William Tecumseh Sherman once said he'd rather spend four year in prison than four in the White House. But that was just Uncle Billy being candid. We ought to take Hillary's stated disinterest in a higher office at its particular face value -- it means nothing, particularly when prefaced with "I think."  She could change her mind. When she ran for a second Senate term in 2006, that office had an implicit finality about it, too. 

Furthermore, several things have changed since she became SoS.  For one, her approval rating has risen considerably. According to a recent Gallup poll,

"Secretary of State Hillary Clinton's favorable rating from Americans is now 66%, up from 61% in July 2010 and her highest rating to date while serving in the Obama administration. The current rating is just one percentage point below her all-time high rating of 67%, from December 1998."

As the New Socialist Democratic Party projects an increasingly leftist image, most notably to those moderate swing-voters coveted by both parties, Hillary has remained detached from what moderates allegedly perceive as partisan bickering between the left and the right. (Never mind that partisan bickering began with Jefferson v. Hamilton and never stopped.) Consequently, Hillary is positioned to emit the fragrance of compromise with the Rodney King bouquet of "Can't we all get along?" amidst the scent of a woman..."It's her turn!"

Next, factor this in: In the drama that preceded the U.S. military intervention in Libya, the media promoted the image of a Hillary growing impatient with Obama's dithering as the nation awaited President Godot to return from S. America and do something...decisive.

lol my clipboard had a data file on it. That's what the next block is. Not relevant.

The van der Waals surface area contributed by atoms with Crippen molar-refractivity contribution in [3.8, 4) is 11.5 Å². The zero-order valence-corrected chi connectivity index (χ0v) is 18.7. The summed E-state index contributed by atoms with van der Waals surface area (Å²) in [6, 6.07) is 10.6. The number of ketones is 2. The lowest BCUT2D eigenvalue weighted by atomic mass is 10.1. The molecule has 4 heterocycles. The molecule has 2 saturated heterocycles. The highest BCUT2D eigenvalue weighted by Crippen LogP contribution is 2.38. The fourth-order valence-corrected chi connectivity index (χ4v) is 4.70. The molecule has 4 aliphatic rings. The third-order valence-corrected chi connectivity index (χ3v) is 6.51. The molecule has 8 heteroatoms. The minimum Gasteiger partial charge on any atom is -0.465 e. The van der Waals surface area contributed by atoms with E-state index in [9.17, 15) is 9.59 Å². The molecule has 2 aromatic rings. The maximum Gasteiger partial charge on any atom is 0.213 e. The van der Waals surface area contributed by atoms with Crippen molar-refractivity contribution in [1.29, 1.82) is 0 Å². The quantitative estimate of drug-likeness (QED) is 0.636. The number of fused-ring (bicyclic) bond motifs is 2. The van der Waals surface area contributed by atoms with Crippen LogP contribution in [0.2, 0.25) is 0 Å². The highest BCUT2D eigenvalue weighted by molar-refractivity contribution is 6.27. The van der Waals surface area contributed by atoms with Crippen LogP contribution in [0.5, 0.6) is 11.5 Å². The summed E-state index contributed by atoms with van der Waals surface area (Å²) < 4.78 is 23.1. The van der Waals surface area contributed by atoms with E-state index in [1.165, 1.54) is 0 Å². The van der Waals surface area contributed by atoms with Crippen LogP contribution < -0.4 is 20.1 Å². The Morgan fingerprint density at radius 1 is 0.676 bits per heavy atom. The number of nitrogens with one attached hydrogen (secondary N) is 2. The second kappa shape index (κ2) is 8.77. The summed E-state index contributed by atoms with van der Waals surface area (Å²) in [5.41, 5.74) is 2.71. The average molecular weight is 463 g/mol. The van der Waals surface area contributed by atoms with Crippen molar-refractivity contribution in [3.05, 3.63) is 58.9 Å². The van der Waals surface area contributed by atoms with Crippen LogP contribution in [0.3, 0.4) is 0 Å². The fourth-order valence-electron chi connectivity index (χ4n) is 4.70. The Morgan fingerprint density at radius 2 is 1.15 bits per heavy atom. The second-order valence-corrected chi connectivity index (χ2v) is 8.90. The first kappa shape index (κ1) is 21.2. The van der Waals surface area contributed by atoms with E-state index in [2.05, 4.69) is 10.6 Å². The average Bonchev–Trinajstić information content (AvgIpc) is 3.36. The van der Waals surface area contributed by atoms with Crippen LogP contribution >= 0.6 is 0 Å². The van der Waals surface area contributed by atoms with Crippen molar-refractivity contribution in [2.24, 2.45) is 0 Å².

Hillary, White House Advisor Samantha Power, and U.N. Ambassador Susan Rice were heralded as the three musketeerettes who successfully lobbied Obama for aggressive U.S. intervention in Libya. Hillary got the lioness' share of the kill credit.

That eventually fed into MSNBC's Chris "Tingle Leg" Matthews' slobbering comments following Hillary's March 18th comments concerning Libya.

"Well that's the look at Hillary Clinton, Commander in Chief. Didn't you get the sense that she was president? I'm not knocking it! Didn't she look strong? She looks like she knows what she's doing. She doesn't want to have Gaddafi there five more minutes. The President is operating a balancing act, which doesn't have as much stir to it. She seems to know what she's doing. "I'm getting rid of Gaddafi!" She much more hawkish. At least a couple notches, right?"

Stir in the curious rumor that Samantha Power is being considered as the next SoS. (Who's promoting her, and why?) The pro-Hillary website HillBuzz labeled Power as an "ultra-leftist." You may remember that Power resigned from the Obama campaign after she was reported to have called Hillary a "monster."  

Meanwhile, John Philips of the Los Angeles Times came close to calling on her to run in 2012.

"Despite her contemporary denials, Hillary would only throw her hat in the ring if she thought she had a better than even chance at moving back into the White House. Obama is looking weak, but not weak enough to justify a primary challenge...yet.

If Libya turns into a full blown disaster...resulting in billions of dollars wasted, boots on the ground and abysmal public opinion numbers, my money is on Hillary resigning her post as secretary of State and jumping in the 2012 primary."

Then there's the memory of that decidedly derisive gesture Obama directed toward Hillary during their battle for the 2008 nomination. Perhaps she holds a grudge. Perhaps the sun will rise tomorrow.

Except for those moments when she's center stage, where she's often been during the Libyan drama, Hillary has seldom displayed the demeanor of the Happy Camper.

So, are we to accept her stated plan to finish her four-year stint as SoS, and then do advocacy work for woman and children, whatever that means? Or, might Obama's poll numbers sink to a level where she hears the bugle call "Charge" and makes one last run to be Clinton 45?